Phd for Executives: where practice meets theory

Ilse Daelman is Managing Director at the Antwerp Management School (AMS) and one of the first graduates of the Phd for Executives, which is offered by AMS together with the University of Antwerp. She successfully defended her doctoral thesis on understanding entrepreneurial motives in March this year.

Ilse had been working in the corporate world for 15 years, before she decided to partake in the PhD programme for executives. “I wanted to broaden my horizon, to acquire new skills and to make a new subject matter my own. And that is exactly what an Phd for Executives is all about.”

Why Ilse liked the programme? 

  • “You gain insights in ways that corporate careers rarely provide. Academic literature, for instance, has a lot to offer to business professionals, but you wouldn’t typically know this. Simply by learning to use academic sources, you become more critical when reflecting on business problems.
  • I also liked the modular approach. The program is built in a way that you obtain educational credits by joining classes, submitting assignments that contribute to your own research, and by attending doctoral conferences. AMS and UAntwerp help in gaining access to such conferences, but also in mastering the skills to present your own research and to discuss the research of peers.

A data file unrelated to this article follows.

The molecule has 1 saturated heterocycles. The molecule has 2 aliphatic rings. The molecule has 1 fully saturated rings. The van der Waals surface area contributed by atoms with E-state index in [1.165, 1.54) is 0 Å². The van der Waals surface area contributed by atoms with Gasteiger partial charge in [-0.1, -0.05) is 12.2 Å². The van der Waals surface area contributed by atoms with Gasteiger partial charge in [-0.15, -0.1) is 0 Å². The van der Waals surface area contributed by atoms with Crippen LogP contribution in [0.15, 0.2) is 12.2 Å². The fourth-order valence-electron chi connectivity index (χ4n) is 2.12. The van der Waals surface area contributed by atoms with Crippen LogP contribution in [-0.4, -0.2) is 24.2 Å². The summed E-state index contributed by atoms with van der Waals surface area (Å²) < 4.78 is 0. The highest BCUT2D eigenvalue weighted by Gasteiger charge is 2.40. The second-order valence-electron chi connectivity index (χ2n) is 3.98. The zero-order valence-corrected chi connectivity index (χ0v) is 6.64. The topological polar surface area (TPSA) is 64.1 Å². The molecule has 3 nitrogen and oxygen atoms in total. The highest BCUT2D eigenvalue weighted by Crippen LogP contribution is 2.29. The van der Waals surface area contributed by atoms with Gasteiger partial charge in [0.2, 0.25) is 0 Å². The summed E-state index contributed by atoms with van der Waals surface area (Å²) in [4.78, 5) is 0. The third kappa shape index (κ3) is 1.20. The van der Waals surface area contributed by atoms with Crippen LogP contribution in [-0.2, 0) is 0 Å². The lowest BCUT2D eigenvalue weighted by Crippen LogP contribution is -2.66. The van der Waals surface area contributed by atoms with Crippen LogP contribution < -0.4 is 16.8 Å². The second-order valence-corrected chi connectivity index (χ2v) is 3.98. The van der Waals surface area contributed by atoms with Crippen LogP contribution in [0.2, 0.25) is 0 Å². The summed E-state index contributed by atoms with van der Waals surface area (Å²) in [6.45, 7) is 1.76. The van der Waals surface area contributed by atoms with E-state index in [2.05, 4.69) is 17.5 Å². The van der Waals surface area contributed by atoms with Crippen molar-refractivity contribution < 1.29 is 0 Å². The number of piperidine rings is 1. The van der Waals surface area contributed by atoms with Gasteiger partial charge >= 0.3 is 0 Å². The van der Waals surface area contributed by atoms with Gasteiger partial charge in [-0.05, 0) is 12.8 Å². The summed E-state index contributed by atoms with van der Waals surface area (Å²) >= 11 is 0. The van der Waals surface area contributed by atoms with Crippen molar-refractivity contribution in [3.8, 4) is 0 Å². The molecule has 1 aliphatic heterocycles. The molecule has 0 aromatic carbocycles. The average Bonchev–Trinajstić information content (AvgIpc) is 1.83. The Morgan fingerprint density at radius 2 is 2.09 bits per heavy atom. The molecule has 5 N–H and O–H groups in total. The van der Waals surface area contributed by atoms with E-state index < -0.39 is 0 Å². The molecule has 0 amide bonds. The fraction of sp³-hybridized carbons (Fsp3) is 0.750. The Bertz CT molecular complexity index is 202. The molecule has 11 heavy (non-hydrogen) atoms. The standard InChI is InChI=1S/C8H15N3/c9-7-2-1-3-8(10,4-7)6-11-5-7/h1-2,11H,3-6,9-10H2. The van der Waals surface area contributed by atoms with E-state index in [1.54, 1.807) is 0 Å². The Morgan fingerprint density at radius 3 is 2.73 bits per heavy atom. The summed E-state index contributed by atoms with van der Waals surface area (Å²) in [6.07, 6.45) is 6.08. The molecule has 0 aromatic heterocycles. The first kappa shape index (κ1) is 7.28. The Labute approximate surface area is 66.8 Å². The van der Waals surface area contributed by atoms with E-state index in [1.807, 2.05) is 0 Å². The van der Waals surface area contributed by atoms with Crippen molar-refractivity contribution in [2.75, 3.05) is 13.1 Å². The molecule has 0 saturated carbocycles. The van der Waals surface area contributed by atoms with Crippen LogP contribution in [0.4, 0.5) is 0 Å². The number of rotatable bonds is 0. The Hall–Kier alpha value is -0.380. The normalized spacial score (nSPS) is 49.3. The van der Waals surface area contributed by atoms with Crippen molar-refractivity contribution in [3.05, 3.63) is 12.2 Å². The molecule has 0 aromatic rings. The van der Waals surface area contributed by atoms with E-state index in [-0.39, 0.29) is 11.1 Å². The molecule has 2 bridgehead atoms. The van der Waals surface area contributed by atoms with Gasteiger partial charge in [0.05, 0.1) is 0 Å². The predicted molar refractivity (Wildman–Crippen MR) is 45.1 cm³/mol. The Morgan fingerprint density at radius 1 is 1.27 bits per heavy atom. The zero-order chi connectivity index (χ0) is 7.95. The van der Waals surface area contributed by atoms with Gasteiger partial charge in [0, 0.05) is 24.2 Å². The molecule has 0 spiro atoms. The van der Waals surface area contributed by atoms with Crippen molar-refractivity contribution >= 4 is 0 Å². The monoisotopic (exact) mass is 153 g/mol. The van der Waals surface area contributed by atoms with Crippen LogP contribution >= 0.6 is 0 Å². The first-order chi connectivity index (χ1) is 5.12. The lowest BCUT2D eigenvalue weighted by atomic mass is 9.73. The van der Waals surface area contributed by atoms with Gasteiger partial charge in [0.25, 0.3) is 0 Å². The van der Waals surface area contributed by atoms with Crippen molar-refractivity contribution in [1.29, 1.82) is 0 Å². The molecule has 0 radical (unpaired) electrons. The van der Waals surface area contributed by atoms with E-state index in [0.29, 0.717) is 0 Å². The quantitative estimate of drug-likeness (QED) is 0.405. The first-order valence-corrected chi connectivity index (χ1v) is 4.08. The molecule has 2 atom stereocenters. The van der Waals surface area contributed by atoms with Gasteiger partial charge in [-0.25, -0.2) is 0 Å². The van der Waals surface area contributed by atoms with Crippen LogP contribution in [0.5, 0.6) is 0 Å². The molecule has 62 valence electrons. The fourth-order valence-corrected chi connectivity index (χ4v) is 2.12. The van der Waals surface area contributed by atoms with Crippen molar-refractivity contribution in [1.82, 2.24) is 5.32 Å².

• While the level of autonomy is very high, you can rely on your personal supervisors and the broader network of expert faculty. You also become part of an international community of doctoral students with different backgrounds, expertise domains, and personal drivers. This makes the programme all the more enriching.”

Not just in it for the money

“Entrepreneurs often have to contend with bias. Many people still think that entrepreneurs are economically-driven and ‘in it for the money’. Yet there are so many other reasons why people choose to be an entrepreneur: autonomy, making a positive impact on society, etc.”

Ilse wanted to create a better understanding of entrepreneurs and their motivations. “My research resulted in the development of a measurement instrument for entrepreneurial motivations and in identifying and characterizing different types of entrepreneurs. The outcomes demonstrated how being ‘non-economically driven’ does not impede ambition. My research makes a plea for a better appraisal of the diversity and the potential that different entrepreneurial types represent.”

Unproductive time

Managing the combination of work, private life and a PhD takes a lot of perseverance and discipline. “As contradictory as it may sound, you need ‘unproductive’ time: time to reflect, to process. At work, you are on top of things, you usually know how to handle a situation. But when you are doing a PhD, you don’t always feel like you know what you’re doing. So you need to give yourself time to get to that point during your research.”

“It really helps if you have a strong support network, both at home and at work: people who understand why you are doing it and who are okay with the fact that work-life-PhD balance will be a bit off sometimes.”

Enjoy the ride

“I feel privileged that I had the opportunity to do this. You get to do top-level, meaningful research, surrounded by people who are willing to share their expertise. You become part of a new community, tapping into so much knowledge and discovering so many different ways to tackle challenges. It gives you a very powerful toolkit for the future.

“All in all, the programme takes you on an impactful journey, both on a personal and a professional level. It pushes you out of your comfort zone and introduces you to a fascinating new world, where practice meets theory. It wasn’t easy at times, but I’ve enjoyed the ride.”

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